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J Clin Virol. 2013 May;57(1):24-8. doi: 10.1016/j.jcv.2013.01.005. Epub 2013 Jan 29.

Incidence of hepatitis C virus infection among Egyptian healthcare workers at high risk of infection.

Author information

1
Department of Microbiology and Immunology, Faculty of Medicine, Minia University, Minia, Egypt. sayed.abdelwahab@med.miniauniv.edu.eg

Abstract

BACKGROUND:

Hepatitis C virus (HCV) is a global health threat with Egypt having the highest worldwide prevalence. Evaluation of the efficacy of a preventive HCV vaccine, such as those currently in Phase I/II trials, requires a cohort with a high-risk exposure to HCV.

OBJECTIVE:

To identify a reliable cohort for evaluating preventive HCV vaccines, we studied HCV incidence among HCW in a hospital where almost 85% of patients are HCV-infected.

STUDY DESIGN:

Of 717 HCW negative for HCV-antibodies (anti-HCV) at baseline, 651 were followed up and tested for seroconversion twice annually for an average of 504 ± 154 days. Those reporting a needle-stick injury were additionally tested for both HCV antibodies and RNA monthly for a total of four months.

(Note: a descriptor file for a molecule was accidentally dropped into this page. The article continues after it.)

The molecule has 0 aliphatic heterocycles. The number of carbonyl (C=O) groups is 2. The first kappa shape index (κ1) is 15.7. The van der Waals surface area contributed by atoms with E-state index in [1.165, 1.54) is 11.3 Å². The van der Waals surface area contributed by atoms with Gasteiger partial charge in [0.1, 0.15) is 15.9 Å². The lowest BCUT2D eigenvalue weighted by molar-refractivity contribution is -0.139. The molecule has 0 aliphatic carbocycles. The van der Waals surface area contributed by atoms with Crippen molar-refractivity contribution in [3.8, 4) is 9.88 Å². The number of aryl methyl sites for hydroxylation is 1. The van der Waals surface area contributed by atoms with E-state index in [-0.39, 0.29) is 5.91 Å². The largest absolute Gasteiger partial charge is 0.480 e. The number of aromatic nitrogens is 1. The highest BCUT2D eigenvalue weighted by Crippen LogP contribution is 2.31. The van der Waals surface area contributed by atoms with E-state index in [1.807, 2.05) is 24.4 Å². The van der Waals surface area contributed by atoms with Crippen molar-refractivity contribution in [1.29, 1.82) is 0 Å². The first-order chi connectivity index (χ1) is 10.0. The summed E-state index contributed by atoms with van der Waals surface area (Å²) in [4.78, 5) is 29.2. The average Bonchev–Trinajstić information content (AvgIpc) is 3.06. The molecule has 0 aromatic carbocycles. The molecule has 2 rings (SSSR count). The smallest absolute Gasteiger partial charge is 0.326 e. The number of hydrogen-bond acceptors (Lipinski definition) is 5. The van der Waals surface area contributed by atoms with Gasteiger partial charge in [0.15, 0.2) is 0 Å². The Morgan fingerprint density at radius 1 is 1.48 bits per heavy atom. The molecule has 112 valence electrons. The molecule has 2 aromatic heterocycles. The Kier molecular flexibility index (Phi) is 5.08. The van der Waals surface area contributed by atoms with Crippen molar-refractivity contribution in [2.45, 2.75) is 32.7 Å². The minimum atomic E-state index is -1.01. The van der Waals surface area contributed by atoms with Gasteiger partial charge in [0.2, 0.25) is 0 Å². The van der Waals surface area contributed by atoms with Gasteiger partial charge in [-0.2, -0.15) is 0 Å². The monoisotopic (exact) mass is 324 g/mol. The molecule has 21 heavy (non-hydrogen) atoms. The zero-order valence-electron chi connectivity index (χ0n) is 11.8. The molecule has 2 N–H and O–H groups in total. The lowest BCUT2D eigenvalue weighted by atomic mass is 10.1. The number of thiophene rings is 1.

RESULTS:

Two subjects (0.31%) had anti-HCV and HCV-RNA seroconversion with an overall incidence of 2.04/1000 person-years and a 4.8% incidence among the 21 subjects who reported a needle-stick injury. Two additional subjects had viremia without detectable anti-HCV. Two of the four subjects were among 21 with reported needle-stick injuries (9.5%) and another had surgery. All four were nurses providing direct patient care.

CONCLUSIONS:

Our results show that both transient and persistent viremia were detectable in this high-risk cohort of HCW and suggest that absence of anti-HCV in two of the subjects may be due to low-dose viral exposures. These data indicate that HCV infections acquired from documented injuries during direct patient care are frequent in Egypt and can guide selection of eligible HCW suitable for preventive HCV vaccine trials.

PMID:
23375237
DOI:
10.1016/j.jcv.2013.01.005
[Indexed for MEDLINE]

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